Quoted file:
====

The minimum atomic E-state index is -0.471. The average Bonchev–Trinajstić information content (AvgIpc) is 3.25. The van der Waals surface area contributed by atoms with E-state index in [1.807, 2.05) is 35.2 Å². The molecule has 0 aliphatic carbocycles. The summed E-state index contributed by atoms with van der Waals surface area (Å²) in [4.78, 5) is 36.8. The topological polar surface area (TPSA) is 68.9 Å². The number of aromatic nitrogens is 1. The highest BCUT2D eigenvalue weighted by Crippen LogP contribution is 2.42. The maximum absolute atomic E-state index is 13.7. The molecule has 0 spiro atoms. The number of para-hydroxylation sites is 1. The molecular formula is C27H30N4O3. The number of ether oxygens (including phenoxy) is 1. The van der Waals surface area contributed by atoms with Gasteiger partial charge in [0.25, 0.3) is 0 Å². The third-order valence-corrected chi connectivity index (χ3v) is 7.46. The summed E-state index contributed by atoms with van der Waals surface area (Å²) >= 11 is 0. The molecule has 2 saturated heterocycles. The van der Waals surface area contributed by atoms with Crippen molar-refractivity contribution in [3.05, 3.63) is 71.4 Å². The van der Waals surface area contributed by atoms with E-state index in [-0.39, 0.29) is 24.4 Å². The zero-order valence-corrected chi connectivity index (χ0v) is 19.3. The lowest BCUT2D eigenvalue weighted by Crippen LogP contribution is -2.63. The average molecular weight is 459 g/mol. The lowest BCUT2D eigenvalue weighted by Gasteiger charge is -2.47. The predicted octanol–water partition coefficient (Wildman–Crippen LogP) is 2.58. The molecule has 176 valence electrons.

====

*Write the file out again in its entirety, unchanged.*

The minimum atomic E-state index is -0.471. The average Bonchev–Trinajstić information content (AvgIpc) is 3.25. The van der Waals surface area contributed by atoms with E-state index in [1.807, 2.05) is 35.2 Å². The molecule has 0 aliphatic carbocycles. The summed E-state index contributed by atoms with van der Waals surface area (Å²) in [4.78, 5) is 36.8. The topological polar surface area (TPSA) is 68.9 Å². The number of aromatic nitrogens is 1. The highest BCUT2D eigenvalue weighted by Crippen LogP contribution is 2.42. The maximum absolute atomic E-state index is 13.7. The molecule has 0 spiro atoms. The number of para-hydroxylation sites is 1. The molecular formula is C27H30N4O3. The number of ether oxygens (including phenoxy) is 1. The van der Waals surface area contributed by atoms with Gasteiger partial charge in [0.25, 0.3) is 0 Å². The third-order valence-corrected chi connectivity index (χ3v) is 7.46. The summed E-state index contributed by atoms with van der Waals surface area (Å²) >= 11 is 0. The molecule has 2 saturated heterocycles. The van der Waals surface area contributed by atoms with Crippen molar-refractivity contribution in [3.05, 3.63) is 71.4 Å². The van der Waals surface area contributed by atoms with E-state index in [-0.39, 0.29) is 24.4 Å². The zero-order valence-corrected chi connectivity index (χ0v) is 19.3. The lowest BCUT2D eigenvalue weighted by Crippen LogP contribution is -2.63. The average molecular weight is 459 g/mol. The lowest BCUT2D eigenvalue weighted by Gasteiger charge is -2.47. The predicted octanol–water partition coefficient (Wildman–Crippen LogP) is 2.58. The molecule has 176 valence electrons.